Kobe Bryant and Shaquille O'Neal openly discuss the feud that broke up one of the NBA's greatest dynasties in TNT sit-down special


  • Kobe Bryant and Shaquille O’Neal discuss their time playing together and their once-notorious feud in “Players Only: Shaq & Kobe,” a sit-down conversation for TNT.
  • In one highlight, Bryant discusses preparing to fight O’Neal at the practice facility after fiery criticisms back and forth in the media, only to have the fight broken up before it occurred.
  • Though some topics are left out, it’s clear the two players have long gotten over their feud and revere their days playing together.

Kobe Bryant and Shaquille O’Neal have long been over their infamous beef, but in “Players Only: Shaq & Kobe,” a new sit-down conversation for TNT, the two stars discuss how their quarrels broke up a great NBA dynasty.

Bryant and O’Neal won three championships together with the Los Angeles Lakers, pulling off the NBA’s last “three-peat” and were a perennial contender in the early 2000s.

However, infighting and contract disputes broke up the team, as the two stars traded barbs both in and out of the media. The Lakers eventually traded O’Neal to the Miami Heat, making it clear they were hitching their wagon to Bryant as the franchise player, cementing a rivalry between the two players.

“Me and you weren’t always smiling and hugging,” O’Neal says.

Bryant and O’Neal fought over several subjects, even as they competed for championships – roles on the team, shots, contracts, playing shape, etc. O’Neal at one point tells Bryant he didn’t train hard in the offseason because he knew Bryant could carry the team as he got back into shape when the season began. Bryant excelled as the No. 1 option for the team and didn’t want to return to being the No. 2 option when O’Neal got healthy.

“When you got back into shape, it was hard then,” Bryant says. “[Former Lakers head coach] Phil [Jackson] tried to dial that back … Phil’s like, ‘OK, we gotta rein you back in now.’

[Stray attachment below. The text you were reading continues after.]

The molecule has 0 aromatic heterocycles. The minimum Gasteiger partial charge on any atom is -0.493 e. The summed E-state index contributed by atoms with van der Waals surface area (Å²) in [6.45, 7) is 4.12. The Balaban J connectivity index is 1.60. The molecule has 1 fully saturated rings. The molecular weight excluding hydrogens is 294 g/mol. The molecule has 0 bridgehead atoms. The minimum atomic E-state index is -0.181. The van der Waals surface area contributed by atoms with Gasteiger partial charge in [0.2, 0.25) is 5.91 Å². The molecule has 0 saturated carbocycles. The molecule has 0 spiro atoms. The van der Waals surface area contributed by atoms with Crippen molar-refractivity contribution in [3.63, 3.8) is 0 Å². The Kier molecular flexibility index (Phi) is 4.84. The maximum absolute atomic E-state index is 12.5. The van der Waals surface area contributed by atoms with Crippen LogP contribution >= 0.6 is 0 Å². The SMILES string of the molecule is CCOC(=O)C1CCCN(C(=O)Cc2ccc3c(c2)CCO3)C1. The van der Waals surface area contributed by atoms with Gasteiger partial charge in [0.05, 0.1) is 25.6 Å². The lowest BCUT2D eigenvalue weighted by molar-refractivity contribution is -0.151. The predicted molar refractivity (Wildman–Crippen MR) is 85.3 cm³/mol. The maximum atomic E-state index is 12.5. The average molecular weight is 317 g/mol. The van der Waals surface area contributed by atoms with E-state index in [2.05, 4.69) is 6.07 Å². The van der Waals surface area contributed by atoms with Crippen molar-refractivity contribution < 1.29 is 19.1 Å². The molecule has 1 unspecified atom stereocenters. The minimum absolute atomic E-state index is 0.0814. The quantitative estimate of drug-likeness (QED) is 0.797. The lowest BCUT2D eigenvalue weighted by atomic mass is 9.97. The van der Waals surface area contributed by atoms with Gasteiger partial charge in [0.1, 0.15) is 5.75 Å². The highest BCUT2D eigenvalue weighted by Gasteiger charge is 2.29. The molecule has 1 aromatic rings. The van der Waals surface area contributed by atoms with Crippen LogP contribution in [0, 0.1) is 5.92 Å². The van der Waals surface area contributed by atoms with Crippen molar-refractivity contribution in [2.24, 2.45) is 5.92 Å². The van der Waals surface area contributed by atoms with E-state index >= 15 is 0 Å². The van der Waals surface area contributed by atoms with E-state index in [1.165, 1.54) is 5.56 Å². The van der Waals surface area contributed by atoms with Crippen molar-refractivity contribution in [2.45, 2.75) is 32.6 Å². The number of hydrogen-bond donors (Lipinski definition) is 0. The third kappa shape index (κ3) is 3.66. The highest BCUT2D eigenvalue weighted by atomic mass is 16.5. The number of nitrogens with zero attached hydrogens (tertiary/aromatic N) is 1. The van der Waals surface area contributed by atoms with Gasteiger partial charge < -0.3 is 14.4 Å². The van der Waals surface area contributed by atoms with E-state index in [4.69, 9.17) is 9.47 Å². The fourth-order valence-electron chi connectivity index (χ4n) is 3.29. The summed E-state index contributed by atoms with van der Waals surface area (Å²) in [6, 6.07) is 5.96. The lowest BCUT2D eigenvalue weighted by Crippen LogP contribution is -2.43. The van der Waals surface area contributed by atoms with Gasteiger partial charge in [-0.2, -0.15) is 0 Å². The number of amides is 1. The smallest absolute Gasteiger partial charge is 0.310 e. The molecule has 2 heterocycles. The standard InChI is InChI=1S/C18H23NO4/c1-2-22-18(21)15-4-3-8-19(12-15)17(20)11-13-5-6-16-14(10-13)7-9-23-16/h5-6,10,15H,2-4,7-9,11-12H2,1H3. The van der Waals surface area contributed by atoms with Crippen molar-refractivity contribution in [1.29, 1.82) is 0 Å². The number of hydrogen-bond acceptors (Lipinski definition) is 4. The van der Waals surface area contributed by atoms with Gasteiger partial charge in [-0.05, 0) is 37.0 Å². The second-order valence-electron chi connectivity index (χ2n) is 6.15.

‘Rein me back in? For what’?” Bryant says.

In 2003, Bryant gave a fiery interview to ESPN in which he called O’Neal “childlike” and jealous and criticised O’Neal’s leadership. The interview came after O’Neal had criticised Bryant’s play, role on the team, and contract status. In the special, Bryant says after the interview made national news, he showed up at the Lakers practice facility expecting to fight O’Neal. The two were stopped by then-Lakers assistant coach Brian Shaw.

“This was me at my craziest,” Bryant says. “This is what I’m thinking: ‘I’m going to drive to practice, we’re going to fight, it’s going to be awesome. I may get beat to a pulp, but you know what, it’s gonna be a good one.'”

He adds: “I knew what I said … This is it, it’s coming to a head, we’re gonna go in here, we’re gonna be grown men about it, we’re gonna fight it out, and what comes out of it, comes out of it.” The fight never occurred.

The Lakers traded O’Neal in 2004, shortly after he had demanded a new contract from the Lakers. O’Neal says he was upset by the decision, but understood the business of it. The two players’ rivalry intensified after, highlighted by a Christmas Day game between the Lakers and Heat in which they didn’t shake hands.

Over several years, the rivalry died down. O’Neal won a championship with the Heat – which Bryant says he wanted so he could use it as motivation – and Bryant later led the Lakers to two championships as the No. 1 option. In 2009, the two were co-MVPs of the All-Star Game and were friendly the entire game.

“They loved us so much,” O’Neal says. “They wanted to keep our beef going.”

The special also highlights the difference in personalities between the two players. Bryant, an obsessive hard-worker, discusses training 10 hours a day and several times says he used slights to his advantage. O’Neal discusses eating cheeseburgers in the offseason to enjoy the fruits of his labour the previous year. On the topic of O’Neal’s notorious freestyle rap in which he told Bryant to “tell me how my a– tastes,” Bryant says he loved it because he used it as motivation; O’Neal says he was just trying to be funny at a comedy club.

The special leaves some topics out. Bryant’s rape trial is never discussed, and Bryant doesn’t address criticising O’Neal for not reaching out to him during the trial. The motivations of some of their harshest comments are never really discussed, nor do they openly discuss how the feud ended one of the most dominant teams the NBA has seen.

The special airs at 7pm ET on Saturday on TNT.

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